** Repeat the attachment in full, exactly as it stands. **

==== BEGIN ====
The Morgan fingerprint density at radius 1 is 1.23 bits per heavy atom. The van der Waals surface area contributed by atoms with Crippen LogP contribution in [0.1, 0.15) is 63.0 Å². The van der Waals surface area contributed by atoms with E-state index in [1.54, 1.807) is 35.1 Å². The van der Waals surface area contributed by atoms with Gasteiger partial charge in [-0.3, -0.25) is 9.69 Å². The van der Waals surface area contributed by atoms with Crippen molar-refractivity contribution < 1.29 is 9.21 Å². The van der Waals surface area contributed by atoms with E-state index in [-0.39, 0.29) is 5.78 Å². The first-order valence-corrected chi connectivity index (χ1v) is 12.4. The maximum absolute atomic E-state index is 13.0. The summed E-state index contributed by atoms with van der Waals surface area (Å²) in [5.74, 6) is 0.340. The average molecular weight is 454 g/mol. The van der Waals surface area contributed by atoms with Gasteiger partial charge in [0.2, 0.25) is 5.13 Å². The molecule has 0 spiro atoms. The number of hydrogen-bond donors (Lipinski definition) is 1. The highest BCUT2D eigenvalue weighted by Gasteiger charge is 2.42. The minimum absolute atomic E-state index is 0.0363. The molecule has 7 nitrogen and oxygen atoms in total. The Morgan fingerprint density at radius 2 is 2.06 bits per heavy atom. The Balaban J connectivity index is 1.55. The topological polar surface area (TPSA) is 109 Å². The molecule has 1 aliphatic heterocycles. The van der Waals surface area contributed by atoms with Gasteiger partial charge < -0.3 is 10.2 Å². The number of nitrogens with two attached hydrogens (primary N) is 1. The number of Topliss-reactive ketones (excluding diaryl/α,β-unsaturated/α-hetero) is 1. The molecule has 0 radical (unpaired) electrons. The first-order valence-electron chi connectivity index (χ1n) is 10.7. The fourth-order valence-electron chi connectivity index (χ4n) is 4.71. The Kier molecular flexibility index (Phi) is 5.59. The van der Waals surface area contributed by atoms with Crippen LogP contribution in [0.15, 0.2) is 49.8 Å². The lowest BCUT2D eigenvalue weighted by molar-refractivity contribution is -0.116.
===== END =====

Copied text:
The Morgan fingerprint density at radius 1 is 1.23 bits per heavy atom. The van der Waals surface area contributed by atoms with Crippen LogP contribution in [0.1, 0.15) is 63.0 Å². The van der Waals surface area contributed by atoms with E-state index in [1.54, 1.807) is 35.1 Å². The van der Waals surface area contributed by atoms with Gasteiger partial charge in [-0.3, -0.25) is 9.69 Å². The van der Waals surface area contributed by atoms with Crippen molar-refractivity contribution < 1.29 is 9.21 Å². The van der Waals surface area contributed by atoms with E-state index in [-0.39, 0.29) is 5.78 Å². The first-order valence-corrected chi connectivity index (χ1v) is 12.4. The maximum absolute atomic E-state index is 13.0. The summed E-state index contributed by atoms with van der Waals surface area (Å²) in [5.74, 6) is 0.340. The average molecular weight is 454 g/mol. The van der Waals surface area contributed by atoms with Gasteiger partial charge in [0.2, 0.25) is 5.13 Å². The molecule has 0 spiro atoms. The number of hydrogen-bond donors (Lipinski definition) is 1. The highest BCUT2D eigenvalue weighted by Gasteiger charge is 2.42. The minimum absolute atomic E-state index is 0.0363. The molecule has 7 nitrogen and oxygen atoms in total. The Morgan fingerprint density at radius 2 is 2.06 bits per heavy atom. The Balaban J connectivity index is 1.55. The topological polar surface area (TPSA) is 109 Å². The molecule has 1 aliphatic heterocycles. The van der Waals surface area contributed by atoms with Gasteiger partial charge < -0.3 is 10.2 Å². The number of nitrogens with two attached hydrogens (primary N) is 1. The number of Topliss-reactive ketones (excluding diaryl/α,β-unsaturated/α-hetero) is 1. The molecule has 0 radical (unpaired) electrons. The first-order valence-electron chi connectivity index (χ1n) is 10.7. The fourth-order valence-electron chi connectivity index (χ4n) is 4.71. The Kier molecular flexibility index (Phi) is 5.59. The van der Waals surface area contributed by atoms with Crippen LogP contribution in [0.15, 0.2) is 49.8 Å². The lowest BCUT2D eigenvalue weighted by molar-refractivity contribution is -0.116.